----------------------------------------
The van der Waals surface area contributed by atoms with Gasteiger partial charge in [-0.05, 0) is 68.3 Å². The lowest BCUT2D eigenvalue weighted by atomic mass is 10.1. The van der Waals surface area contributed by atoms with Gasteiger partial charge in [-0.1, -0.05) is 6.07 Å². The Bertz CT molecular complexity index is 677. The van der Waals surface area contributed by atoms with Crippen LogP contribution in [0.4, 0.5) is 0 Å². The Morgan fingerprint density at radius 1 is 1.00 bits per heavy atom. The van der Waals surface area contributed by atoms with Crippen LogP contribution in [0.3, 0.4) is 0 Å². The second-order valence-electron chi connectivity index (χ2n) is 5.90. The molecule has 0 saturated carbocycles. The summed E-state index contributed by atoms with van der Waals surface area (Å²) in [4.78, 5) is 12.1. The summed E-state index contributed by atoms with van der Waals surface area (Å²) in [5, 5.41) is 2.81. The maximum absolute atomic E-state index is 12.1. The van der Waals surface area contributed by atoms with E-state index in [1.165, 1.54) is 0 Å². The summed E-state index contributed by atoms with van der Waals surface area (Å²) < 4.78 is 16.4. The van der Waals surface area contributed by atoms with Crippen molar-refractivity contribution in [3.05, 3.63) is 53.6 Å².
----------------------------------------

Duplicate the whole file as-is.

The van der Waals surface area contributed by atoms with Gasteiger partial charge in [-0.05, 0) is 68.3 Å². The lowest BCUT2D eigenvalue weighted by atomic mass is 10.1. The van der Waals surface area contributed by atoms with Gasteiger partial charge in [-0.1, -0.05) is 6.07 Å². The Bertz CT molecular complexity index is 677. The van der Waals surface area contributed by atoms with Crippen LogP contribution in [0.4, 0.5) is 0 Å². The Morgan fingerprint density at radius 1 is 1.00 bits per heavy atom. The van der Waals surface area contributed by atoms with Crippen LogP contribution in [0.3, 0.4) is 0 Å². The second-order valence-electron chi connectivity index (χ2n) is 5.90. The molecule has 0 saturated carbocycles. The summed E-state index contributed by atoms with van der Waals surface area (Å²) in [4.78, 5) is 12.1. The summed E-state index contributed by atoms with van der Waals surface area (Å²) in [5, 5.41) is 2.81. The maximum absolute atomic E-state index is 12.1. The van der Waals surface area contributed by atoms with E-state index in [1.165, 1.54) is 0 Å². The summed E-state index contributed by atoms with van der Waals surface area (Å²) < 4.78 is 16.4. The van der Waals surface area contributed by atoms with Crippen molar-refractivity contribution in [3.05, 3.63) is 53.6 Å².